We’ve heard it a said a million times: Form follows Function. Beauty on its own—style without substance—simply does not last. And that’s probably why the world has been so captivated with Apple; its products have a simple, timeless aesthetic that is born out of the functionality of each device. In fact, where the iPhone and iPad are concerned, it’s sometimes difficult to separate style from substance. That’s great design.
The Plus+d Folio
If Apple were to design a tissue box, this would probably be it. Designed by Hirohisa Shimura in Japan, this product is the ultimate marriage of form and function. In the designer’s own words:
“We see tissue boxes all the time. And yet when it’s bent it looks completely different. The Folio is a simple tissue case that’s bent at a right angle. If you just use it as it is, it’s more compact than a normal tissue box. Because it has two openings, if you position it on its side you can take out tissues from either side. And what about sticking it in a corner? Changing the things we always have with us in our homes can really be refreshing. I hope you’ll find a way to use the Folio that will fit your home.”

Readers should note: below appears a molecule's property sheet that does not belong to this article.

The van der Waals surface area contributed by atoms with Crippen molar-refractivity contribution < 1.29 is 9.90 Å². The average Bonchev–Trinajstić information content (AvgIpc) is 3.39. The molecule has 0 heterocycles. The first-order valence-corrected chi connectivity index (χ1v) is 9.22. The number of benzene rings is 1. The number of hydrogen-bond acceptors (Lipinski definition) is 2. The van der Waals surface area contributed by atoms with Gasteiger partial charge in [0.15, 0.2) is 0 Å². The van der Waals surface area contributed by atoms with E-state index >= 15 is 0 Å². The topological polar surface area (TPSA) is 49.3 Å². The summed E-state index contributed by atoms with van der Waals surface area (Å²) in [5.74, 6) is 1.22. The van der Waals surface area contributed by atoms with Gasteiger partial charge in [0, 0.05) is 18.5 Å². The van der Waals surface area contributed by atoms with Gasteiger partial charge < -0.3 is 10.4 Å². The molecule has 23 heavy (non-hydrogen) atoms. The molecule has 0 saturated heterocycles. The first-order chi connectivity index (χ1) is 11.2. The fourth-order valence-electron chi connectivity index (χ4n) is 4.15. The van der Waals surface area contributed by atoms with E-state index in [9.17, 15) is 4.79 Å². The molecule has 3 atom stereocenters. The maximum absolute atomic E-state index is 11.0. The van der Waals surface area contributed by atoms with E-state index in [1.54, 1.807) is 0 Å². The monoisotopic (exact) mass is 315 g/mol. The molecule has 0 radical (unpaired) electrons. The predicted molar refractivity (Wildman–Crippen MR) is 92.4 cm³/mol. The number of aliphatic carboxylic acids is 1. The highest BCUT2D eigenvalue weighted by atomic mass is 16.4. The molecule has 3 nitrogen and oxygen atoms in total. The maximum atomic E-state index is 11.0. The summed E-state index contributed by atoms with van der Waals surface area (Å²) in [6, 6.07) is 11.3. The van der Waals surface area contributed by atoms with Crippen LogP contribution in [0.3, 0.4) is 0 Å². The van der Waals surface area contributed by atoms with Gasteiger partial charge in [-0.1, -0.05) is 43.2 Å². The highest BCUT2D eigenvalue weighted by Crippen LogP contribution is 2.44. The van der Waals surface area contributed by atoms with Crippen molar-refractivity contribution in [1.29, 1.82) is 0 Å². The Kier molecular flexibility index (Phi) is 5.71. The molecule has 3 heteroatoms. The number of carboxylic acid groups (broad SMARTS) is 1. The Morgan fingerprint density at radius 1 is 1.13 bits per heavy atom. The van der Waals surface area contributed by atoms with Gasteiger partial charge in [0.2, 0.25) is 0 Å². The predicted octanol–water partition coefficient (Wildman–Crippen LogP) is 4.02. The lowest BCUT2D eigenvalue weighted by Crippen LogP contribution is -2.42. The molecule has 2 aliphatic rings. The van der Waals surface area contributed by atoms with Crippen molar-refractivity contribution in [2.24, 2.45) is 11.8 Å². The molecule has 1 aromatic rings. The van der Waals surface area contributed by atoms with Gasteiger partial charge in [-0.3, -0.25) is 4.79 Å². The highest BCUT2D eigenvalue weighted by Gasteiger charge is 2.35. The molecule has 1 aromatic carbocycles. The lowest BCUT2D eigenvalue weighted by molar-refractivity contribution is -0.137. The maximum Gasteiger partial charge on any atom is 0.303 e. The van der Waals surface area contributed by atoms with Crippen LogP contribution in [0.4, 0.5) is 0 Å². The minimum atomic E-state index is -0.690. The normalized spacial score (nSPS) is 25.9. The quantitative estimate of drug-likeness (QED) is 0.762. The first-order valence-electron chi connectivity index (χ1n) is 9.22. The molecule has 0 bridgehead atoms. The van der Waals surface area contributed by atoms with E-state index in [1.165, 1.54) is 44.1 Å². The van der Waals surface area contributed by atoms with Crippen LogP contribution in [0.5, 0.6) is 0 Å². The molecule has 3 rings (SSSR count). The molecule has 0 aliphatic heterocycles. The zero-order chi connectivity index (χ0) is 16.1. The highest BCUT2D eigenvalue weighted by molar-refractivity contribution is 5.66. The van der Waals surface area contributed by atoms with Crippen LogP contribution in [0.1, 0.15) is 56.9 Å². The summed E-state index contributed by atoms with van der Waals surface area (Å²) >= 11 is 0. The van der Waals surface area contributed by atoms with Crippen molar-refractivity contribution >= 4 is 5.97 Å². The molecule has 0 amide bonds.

By simply bending the form of a tissue box and creating two openings, it solves many problems that we’ve come to live with:
- It saves space with a smaller footprint
- The right angle allows it to placed snugly in corners
- It allows tissue to be dispensed from both sides
The form, defined by its function (and vice-versa!), is painfully simple and yet stands out because it is so unexpected and different. In typical Japanese minimalist fashion, there is no fluff, no eye-candy and no unnecessary embellishments. It’s just an awesome idea and a beautiful design that is a joy to use.
Jony Ive states it so beautifully in this Charlie Rose interview, why a designer should care for how his work will be used. After all, design shouldn’t just be about making things more beautiful, it should also solve problems and improve the way we live and work: